Australian Journal of Primary Health Australian Journal of Primary Health Society
The issues influencing community health services and primary health care
RESEARCH ARTICLE (Open Access)

Reducing recurrence of bacterial skin infections in Aboriginal children in rural communities: new ways of thinking, new ways of working

Susan Thomas A E , Kristy Crooks B , Kylie Taylor C , Peter D. Massey B D , Ruth Williams C and Glenn Pearce C
+ Author Affiliations
- Author Affiliations

A School of Medicine and Public Health, University of Newcastle, Newcastle, NSW 2300, Australia, c/o Locked Bag 10, Wallsend, NSW 2287, Australia.

B Hunter New England Local Health District, Population Health, Locked Bag 10, Wallsend, NSW 2287, Australia.

C Hunter New England Local Health District, Population Health, Locked Bag 9783, Tamworth, NSW 2348, Australia.

D College of Medicine and Dentistry, James Cook University, Cairns, Qld 4870, Australia.

E Corresponding author. Email: susan.thomas3@hnehealth.nsw.gov.au

Australian Journal of Primary Health 23(3) 229-235 https://doi.org/10.1071/PY16135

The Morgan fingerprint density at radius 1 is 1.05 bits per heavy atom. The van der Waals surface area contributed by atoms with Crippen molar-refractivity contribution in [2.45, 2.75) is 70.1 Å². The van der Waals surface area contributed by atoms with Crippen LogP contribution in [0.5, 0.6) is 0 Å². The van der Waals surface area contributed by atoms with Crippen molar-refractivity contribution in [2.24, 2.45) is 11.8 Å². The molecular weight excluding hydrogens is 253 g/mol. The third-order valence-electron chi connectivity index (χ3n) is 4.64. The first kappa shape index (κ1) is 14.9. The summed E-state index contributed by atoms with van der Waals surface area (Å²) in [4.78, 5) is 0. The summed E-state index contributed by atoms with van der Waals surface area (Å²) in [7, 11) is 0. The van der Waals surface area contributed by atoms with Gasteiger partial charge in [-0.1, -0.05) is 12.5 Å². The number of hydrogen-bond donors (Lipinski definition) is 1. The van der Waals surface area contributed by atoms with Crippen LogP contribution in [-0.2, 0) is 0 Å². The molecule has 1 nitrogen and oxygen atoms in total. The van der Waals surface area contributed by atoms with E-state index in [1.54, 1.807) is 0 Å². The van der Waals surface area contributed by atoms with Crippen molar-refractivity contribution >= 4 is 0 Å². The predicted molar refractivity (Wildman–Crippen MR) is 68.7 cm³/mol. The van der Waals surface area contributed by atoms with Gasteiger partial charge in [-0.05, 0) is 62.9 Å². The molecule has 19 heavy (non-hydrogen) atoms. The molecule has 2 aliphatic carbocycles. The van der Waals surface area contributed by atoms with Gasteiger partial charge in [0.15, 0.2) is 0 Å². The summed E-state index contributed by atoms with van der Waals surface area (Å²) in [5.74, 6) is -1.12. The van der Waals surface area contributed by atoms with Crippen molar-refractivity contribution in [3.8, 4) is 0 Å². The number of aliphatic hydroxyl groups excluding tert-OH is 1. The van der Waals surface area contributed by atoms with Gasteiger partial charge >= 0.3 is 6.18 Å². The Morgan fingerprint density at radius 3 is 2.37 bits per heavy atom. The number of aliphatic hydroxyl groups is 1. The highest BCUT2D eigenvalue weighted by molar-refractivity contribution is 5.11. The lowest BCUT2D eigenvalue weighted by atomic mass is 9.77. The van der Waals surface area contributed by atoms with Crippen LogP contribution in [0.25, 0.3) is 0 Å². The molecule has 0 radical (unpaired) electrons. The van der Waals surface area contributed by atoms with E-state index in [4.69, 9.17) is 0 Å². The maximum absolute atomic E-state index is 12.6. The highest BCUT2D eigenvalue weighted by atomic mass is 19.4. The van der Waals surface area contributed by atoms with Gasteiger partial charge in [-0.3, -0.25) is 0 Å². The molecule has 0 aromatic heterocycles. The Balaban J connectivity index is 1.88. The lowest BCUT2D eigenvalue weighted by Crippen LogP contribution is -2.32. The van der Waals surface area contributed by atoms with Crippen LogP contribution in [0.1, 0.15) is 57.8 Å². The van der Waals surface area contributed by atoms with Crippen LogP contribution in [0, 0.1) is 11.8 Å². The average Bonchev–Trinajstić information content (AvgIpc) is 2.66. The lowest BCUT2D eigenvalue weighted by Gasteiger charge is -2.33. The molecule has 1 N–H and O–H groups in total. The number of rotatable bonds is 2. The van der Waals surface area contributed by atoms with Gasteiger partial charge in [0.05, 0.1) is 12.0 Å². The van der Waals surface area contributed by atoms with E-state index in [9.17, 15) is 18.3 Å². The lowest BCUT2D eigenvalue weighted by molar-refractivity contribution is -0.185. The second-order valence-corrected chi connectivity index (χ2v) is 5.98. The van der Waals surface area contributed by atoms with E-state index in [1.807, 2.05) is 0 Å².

Submitted: 21 October 2016  Accepted: 15 November 2016   Published: 10 January 2017

Abstract

Reports from health workers, school staff and community members in rural NSW suggested that bacterial skin infections are a significant health issue for Aboriginal children and their families, affecting quality of life and contributing to poor school attendance. Current NSW treatment guidelines do not incorporate important sociocultural factors or ways of living in Aboriginal communities. The aim of this qualitative study was to gain a deeper understanding of the experience of parents and carers of Aboriginal children affected by skin infections and of other community members, health workers and school staff, and what actions have been considered successful or unsuccessful in reducing the recurrence of infection. This study used a Participatory Action Research methodology. Interviews and focus groups were conducted with 38 health workers and managers, school staff, community members and parents and carers. Themes that emerged included: (i) skin infections have become normalised; (ii) skin infections are, in part, a consequence of transgenerational trauma; (iii) skin infections are interwoven with social determinants; (iv) families have survived but more could thrive; and (v) something can and should be done about the problem. The findings of this study will inform the development of more effective and acceptable options to reduce skin infections in Aboriginal children.


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